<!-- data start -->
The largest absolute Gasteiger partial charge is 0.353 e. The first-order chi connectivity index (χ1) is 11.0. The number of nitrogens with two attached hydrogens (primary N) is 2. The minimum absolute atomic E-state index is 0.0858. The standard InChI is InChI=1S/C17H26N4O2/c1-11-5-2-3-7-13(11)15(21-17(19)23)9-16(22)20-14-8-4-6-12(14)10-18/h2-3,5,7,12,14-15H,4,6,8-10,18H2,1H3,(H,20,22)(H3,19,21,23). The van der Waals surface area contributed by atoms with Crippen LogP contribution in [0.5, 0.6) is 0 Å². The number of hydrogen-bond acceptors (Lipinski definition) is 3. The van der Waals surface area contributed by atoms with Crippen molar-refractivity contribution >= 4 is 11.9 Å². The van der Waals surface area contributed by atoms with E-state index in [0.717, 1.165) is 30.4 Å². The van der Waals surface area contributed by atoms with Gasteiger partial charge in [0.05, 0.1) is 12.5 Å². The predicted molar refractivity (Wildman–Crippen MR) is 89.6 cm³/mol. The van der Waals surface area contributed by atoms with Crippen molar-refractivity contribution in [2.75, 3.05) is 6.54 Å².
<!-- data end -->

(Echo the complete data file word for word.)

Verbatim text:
The largest absolute Gasteiger partial charge is 0.353 e. The first-order chi connectivity index (χ1) is 11.0. The number of nitrogens with two attached hydrogens (primary N) is 2. The minimum absolute atomic E-state index is 0.0858. The standard InChI is InChI=1S/C17H26N4O2/c1-11-5-2-3-7-13(11)15(21-17(19)23)9-16(22)20-14-8-4-6-12(14)10-18/h2-3,5,7,12,14-15H,4,6,8-10,18H2,1H3,(H,20,22)(H3,19,21,23). The van der Waals surface area contributed by atoms with Crippen LogP contribution in [0.5, 0.6) is 0 Å². The number of hydrogen-bond acceptors (Lipinski definition) is 3. The van der Waals surface area contributed by atoms with Crippen molar-refractivity contribution >= 4 is 11.9 Å². The van der Waals surface area contributed by atoms with E-state index in [0.717, 1.165) is 30.4 Å². The van der Waals surface area contributed by atoms with Gasteiger partial charge in [0.05, 0.1) is 12.5 Å². The predicted molar refractivity (Wildman–Crippen MR) is 89.6 cm³/mol. The van der Waals surface area contributed by atoms with Crippen molar-refractivity contribution in [2.75, 3.05) is 6.54 Å².